Jul 12, 2014
Home | Tools| Events| Blogs| Discussions Sign UpLogin

AgDay Blog


AgDay Inbox

RSS By: AgDay TV, Ag Day TV

Comments, questions, opinions...this is your chance to speak out regarding anything and everything reported on AgDay. Viewer feedback updated regularly.

An Awesome Story...

Aug 18, 2009
This comes from a gent who runs a 2,000-acre corn farm up around Barron, Wis., not far from Oshkosh. He used to fly F-4Es and F-16s for the Guard and participated in the first Gulf War… Submitted for your enjoyment, and as a reminder there are other great, magnificent flyers around besides us.

“I went out to plant corn for a bit to finish a field before tomorrow morning and witnessed The Great Battle. A Golden Eagle – big bastard, about 6-foot wingspan – flew right in front of the tractor. It was being chased by three crows who were continually dive-bombing and pecking at it. The crows do this because the eagles rob their nests when they find them. At any rate, the eagle banked hard right in one evasive maneuver, then landed in the field about 100 feet from the tractor. This eagle stood about 3 feet tall. The crows all landed too and took up positions around the eagle at 120 degrees apart, but kept their distance at about 20 feet from the big bird. The eagle would take a couple steps toward one of the crows and they’d hop backward and forward to keep their distance. Then the reinforcement showed up. 

"I happened to spot the eagle’s mate hurtling down out of the sky at what appeared to be approximately Mach 1.5. Just before impact, the eagle on the ground took flight (obviously a coordinated tactic; probably pre-briefed), and the three crows that were watching the grounded eagle also took flight, thinking they were going to get in some more pecking on the big bird. The first crow targeted by the diving eagle never stood a snowball’s chance in hell. There was a midair explosion of black feathers and that crow was done. The diving eagle then banked hard left in what had to be a 9G climbing turn, using the energy it had accumulated in the dive, and hit crow No. 2 less than two seconds later. Another crow dead. The grounded eagle, now airborne and with an altitude advantage on the remaining crow, which was streaking eastward in full burner, made a short dive, then banked hard right when the escaping crow tried to evade the hit. It didn’t work – crow No. 3 bit the dust at about 20 feet altitude. This aerial battle was better than any air show I’ve been to, including the warbirds show at Oshkosh! The two eagles ripped the crows apart and ate them on the ground, and as I got closer and closer working my way across the field, I passed within 20 feet of one of them as it ate its catch. It stopped and looked at me as I went by, and you could see in the look of that bird that it knew who’s Boss Of The Sky. What a beautiful bird! I love it. Not only did they kill their enemies, they ate them.”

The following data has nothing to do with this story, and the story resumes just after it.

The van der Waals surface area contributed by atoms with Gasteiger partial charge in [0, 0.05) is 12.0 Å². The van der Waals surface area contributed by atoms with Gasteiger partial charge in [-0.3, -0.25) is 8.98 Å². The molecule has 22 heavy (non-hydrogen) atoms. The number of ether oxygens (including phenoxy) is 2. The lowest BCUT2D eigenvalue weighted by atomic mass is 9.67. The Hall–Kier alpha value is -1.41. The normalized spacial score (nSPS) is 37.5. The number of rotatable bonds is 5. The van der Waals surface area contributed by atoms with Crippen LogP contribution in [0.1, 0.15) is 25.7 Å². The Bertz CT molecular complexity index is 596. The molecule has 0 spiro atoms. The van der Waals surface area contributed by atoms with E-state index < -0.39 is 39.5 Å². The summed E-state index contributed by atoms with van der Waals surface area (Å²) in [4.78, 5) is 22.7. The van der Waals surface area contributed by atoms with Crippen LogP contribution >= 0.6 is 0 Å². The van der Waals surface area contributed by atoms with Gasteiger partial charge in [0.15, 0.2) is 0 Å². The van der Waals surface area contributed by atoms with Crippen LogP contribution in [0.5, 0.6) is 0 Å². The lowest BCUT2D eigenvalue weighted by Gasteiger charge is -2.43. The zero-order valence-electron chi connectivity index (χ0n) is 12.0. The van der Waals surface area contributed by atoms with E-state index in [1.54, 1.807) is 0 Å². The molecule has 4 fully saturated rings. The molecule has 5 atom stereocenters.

Log In or Sign Up to comment

COMMENTS (1 Comments)

Anonymous
Barron and Oshkosh are nowhere near each other.
10:32 AM Aug 20th
 

MARKETS

CROPSLIVESTOCKFINANCEENERGYMETALS
Market Data provided by Barchart.com
Enter Zip Code below to view live local results:
bayer
 
 
The Home Page of Agriculture
© 2014 Farm Journal, Inc. All Rights Reserved|Web site design and development by AmericanEagle.com|Site Map|Privacy Policy|Terms & Conditions